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Sundance study reveals barriers facing female directors

Blog
22 April 2015

There’s lots of insight into the barriers and issues facing female directors in a new study published today by the Sundance Institute and Women In Film Los Angeles.

The study looked at how the careers of female directors had panned out after premiering a film at the Sundance Film Festival, and why there continues to be a huge gender disparity in film-making.

What’s interesting is that the gender gap widens progressively over the course of directing careers so that ulimately the ratio of male to female directors stands at just over 23 to 1 for the top 1,300 top films from 2002 to 2014.

The study found that women directed one-quarter of the 208 films in Sundance’s U.S. Dramatic Competition between 2002 and 2014.

Of these, the study reported that:

- Gender is a significant factor in the types of stories told. Three-quarters of all SFF U.S. Dramatic Competition movies featured drama, comedy and/or romance, with female-directed films (92.5 percent) more concentrated in these genres than male-directed films (69 percent). Lead character gender was also associated with director gender. Male-directed films were more likely to feature male leads whereas female-directed films were more likely to feature female leads.

- Gender did not affect whether the Sundance Competition films received theatrical distribution. Of the 208 SFF U.S. Dramatic Competition movies from 2002-2014, 177 received domestic distribution (85.1 percent) and 31 did not. Female-directed films (88.7 percent) were just as likely to receive distribution out of SFF U.S. Dramatic Competition as male-directed films (83.9 percent).

- However, there are differences in the types of companies that distribute male- and female-directed films. Movies with a female director (70.2%) were more likely to be distributed by Independent companies with fewer financial resources and lower industry clout. Conversely, male-directed films (43.1%) were more to receive distribution from a Studio Specialty/Mini Major company—companies with deeper pockets and greater reach.

- When it comes to releasing films on a wide release, above 250 screens, male directors outnumber female directors by a factor of 6 to 1.

- The director gender gap is at its widest in top-grossing films. Across 1,300 top-grossing films from 2002 to 2014, only 4.1 percent of all directors were female. This calculates into a gender ratio of 23.3 male directors to every 1 female director.

- The prevalence of women decreases notably when moving from independent to mainstream film. In 2014, there was a 25 percent difference between the percentage of female directors at SFF (26.9 percent) and the percentage of female directors across the top 100 films (1.9 percent). This is almost double the gap observed in 2002.

The study also used 59 interviews (39 male, 20 female) with buyers and sellers who were asked about the reasons for the lack of female directors in top 100 films. Forty-one female directors were also interviewed.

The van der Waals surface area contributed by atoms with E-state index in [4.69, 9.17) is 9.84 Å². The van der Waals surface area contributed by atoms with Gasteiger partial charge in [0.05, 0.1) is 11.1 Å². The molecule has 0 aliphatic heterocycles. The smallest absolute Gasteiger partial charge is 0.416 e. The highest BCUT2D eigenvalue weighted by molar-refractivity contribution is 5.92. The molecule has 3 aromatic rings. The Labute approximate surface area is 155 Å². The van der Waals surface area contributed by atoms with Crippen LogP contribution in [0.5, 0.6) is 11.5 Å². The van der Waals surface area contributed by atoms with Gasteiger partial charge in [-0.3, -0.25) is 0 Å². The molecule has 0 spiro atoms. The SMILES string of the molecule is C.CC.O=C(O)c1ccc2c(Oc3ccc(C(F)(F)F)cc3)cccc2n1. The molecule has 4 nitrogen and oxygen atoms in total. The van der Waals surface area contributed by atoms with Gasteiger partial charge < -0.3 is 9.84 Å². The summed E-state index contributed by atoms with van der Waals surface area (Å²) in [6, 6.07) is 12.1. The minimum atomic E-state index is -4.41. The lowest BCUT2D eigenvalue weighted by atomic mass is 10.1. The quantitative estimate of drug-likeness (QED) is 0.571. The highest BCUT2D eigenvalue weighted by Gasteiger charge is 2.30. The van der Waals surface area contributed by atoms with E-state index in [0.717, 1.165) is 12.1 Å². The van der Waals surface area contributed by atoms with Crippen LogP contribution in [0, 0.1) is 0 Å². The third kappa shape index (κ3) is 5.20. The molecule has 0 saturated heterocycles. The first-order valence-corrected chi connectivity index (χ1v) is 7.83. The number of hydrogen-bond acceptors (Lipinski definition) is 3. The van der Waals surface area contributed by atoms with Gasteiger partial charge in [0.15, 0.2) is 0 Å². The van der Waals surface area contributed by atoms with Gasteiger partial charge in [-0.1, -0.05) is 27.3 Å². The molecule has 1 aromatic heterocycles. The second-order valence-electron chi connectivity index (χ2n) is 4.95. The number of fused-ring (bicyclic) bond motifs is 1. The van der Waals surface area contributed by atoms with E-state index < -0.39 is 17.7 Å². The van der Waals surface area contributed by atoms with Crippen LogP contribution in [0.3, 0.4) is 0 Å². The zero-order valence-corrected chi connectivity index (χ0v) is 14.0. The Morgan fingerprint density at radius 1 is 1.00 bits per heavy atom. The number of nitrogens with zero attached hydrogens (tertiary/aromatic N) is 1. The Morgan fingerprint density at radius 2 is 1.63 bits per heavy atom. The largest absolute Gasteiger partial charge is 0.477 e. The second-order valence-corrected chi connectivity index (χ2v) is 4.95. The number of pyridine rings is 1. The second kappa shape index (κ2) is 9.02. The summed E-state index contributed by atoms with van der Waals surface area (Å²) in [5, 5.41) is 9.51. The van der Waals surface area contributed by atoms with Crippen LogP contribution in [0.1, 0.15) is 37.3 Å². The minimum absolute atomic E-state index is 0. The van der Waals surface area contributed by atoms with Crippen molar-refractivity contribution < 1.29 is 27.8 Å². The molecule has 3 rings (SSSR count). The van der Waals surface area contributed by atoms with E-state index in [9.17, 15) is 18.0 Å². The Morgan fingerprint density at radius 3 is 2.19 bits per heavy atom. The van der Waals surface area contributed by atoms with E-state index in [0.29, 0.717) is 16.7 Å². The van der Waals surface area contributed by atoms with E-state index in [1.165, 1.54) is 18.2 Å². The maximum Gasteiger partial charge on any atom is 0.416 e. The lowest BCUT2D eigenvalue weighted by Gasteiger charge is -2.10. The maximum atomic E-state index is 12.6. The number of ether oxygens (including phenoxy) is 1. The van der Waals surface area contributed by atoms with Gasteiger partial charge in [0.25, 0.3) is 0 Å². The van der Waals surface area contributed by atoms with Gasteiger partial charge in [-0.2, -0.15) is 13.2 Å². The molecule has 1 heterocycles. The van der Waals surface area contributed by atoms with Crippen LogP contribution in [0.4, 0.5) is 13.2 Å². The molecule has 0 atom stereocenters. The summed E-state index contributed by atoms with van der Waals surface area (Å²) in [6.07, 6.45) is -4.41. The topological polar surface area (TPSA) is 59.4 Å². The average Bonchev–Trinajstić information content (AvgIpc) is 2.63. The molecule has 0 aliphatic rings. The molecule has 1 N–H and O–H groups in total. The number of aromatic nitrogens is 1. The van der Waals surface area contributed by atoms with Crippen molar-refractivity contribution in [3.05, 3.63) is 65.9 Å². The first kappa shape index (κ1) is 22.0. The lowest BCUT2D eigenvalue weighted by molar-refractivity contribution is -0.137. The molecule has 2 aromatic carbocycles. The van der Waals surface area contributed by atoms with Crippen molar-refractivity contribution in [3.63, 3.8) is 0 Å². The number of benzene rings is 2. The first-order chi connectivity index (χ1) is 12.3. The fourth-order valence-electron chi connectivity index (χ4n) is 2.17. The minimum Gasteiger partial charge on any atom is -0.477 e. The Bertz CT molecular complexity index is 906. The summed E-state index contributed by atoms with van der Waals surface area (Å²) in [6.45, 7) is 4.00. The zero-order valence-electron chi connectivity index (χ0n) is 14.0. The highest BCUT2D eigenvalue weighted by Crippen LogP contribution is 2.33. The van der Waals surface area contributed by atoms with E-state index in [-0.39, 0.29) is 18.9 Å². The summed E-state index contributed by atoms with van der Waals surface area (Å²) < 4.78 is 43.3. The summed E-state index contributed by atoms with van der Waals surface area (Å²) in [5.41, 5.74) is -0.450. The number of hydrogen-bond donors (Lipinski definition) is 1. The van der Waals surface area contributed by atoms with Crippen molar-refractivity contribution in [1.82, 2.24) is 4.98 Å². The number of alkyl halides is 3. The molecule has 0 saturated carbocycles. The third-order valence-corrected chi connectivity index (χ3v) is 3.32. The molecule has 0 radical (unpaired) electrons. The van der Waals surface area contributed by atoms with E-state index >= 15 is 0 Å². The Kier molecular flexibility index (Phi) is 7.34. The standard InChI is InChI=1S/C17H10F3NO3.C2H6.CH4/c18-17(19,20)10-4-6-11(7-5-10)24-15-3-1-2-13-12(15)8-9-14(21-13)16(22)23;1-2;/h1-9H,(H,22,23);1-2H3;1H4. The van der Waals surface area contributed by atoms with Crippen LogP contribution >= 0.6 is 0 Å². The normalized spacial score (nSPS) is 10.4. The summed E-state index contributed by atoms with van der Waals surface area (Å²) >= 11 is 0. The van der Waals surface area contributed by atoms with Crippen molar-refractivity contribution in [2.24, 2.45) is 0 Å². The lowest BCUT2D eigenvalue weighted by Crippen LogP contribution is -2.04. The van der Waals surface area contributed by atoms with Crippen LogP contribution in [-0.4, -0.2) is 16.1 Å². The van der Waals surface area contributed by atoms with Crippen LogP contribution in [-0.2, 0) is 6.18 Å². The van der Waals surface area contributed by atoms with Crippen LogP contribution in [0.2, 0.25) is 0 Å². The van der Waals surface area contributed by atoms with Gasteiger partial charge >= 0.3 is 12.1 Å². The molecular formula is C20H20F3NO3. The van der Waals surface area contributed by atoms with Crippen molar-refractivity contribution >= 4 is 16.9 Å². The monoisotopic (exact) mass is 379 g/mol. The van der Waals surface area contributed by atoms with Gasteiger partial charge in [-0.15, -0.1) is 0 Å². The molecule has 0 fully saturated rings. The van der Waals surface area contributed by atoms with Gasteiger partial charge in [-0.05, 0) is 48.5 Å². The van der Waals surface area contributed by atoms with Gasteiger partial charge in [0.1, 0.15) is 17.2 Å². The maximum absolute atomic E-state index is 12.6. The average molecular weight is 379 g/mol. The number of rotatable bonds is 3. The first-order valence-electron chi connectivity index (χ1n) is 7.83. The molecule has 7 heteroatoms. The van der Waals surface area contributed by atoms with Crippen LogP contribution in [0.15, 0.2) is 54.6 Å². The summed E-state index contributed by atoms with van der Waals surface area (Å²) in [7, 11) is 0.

The key conclusions were:

• Perception of a Gendered Marketplace (44%): Female directors are perceived to make films for a subset and/or less significant portion of the marketplace. In contrast, films by males are perceived to reach wide and lucrative segments of the market. One explanation for this difference is the tendency to “think director, think male,” or to describe the job of a director or profitable film content in masculine terms.

• Scarcity of Talent Pool and Experience (42%): Industry decision-makers perceive that there is a scarcity of female directors and a small pool to choose from in top-grossing films. Those interviewed named, on average, three female directors who might be included on consideration lists. In contrast, 45 different women helmed one of the 100 top-grossing movies across 13 years, and over 100 different women brought a narrative film to Sundance Film Festival from 2002 to 2014.

• Women’s Perceived Lack of Ambition (25%): Participants mentioned or questioned the degree of interest women have in 1) the directing position generally and 2) genre-based jobs, including action and tent-pole films. Sellers were more likely to report this impediment than buyers were. However, when asked directly about their ambitions, nearly half of female directors (43.9 percent) interviewed articulated an interest in larger-budget, action or blockbuster films.

• Industry Gender Imbalance (22%): Responses described the skewed representation of women in the film industry. This includes the predominance of men in gatekeeping positions and an industry socialization process and/or culture (e.g., boy’s club) that is male-dominated.

• Little Support and Few Opportunities (14%): Individuals mentioned or questioned whether agents and managers are putting women up for jobs and the scarcity of chances or opportunities given to women.

• Competence Doubted (12%): Participants mentioned or speculated about beliefs that women “can’t handle” certain types of films or aspects of production, such as commanding a large crew. When asked if their authority had been doubted, 70 percent of female directors interviewed answered that they had been challenged by a work colleague.

The study was authored by Dr. Stacy L. Smith of USC’s Annenberg School.

“Female filmmakers face deep-rooted presumptions from the film industry about their creative qualifications, sensibilities, tendencies and ambitions. Now we need to move a heavy boat through deep waters, and WIF is committed to year-round action until sustainable gender parity is achieved,” said Cathy Schulman, President of Women In Film Los Angeles.





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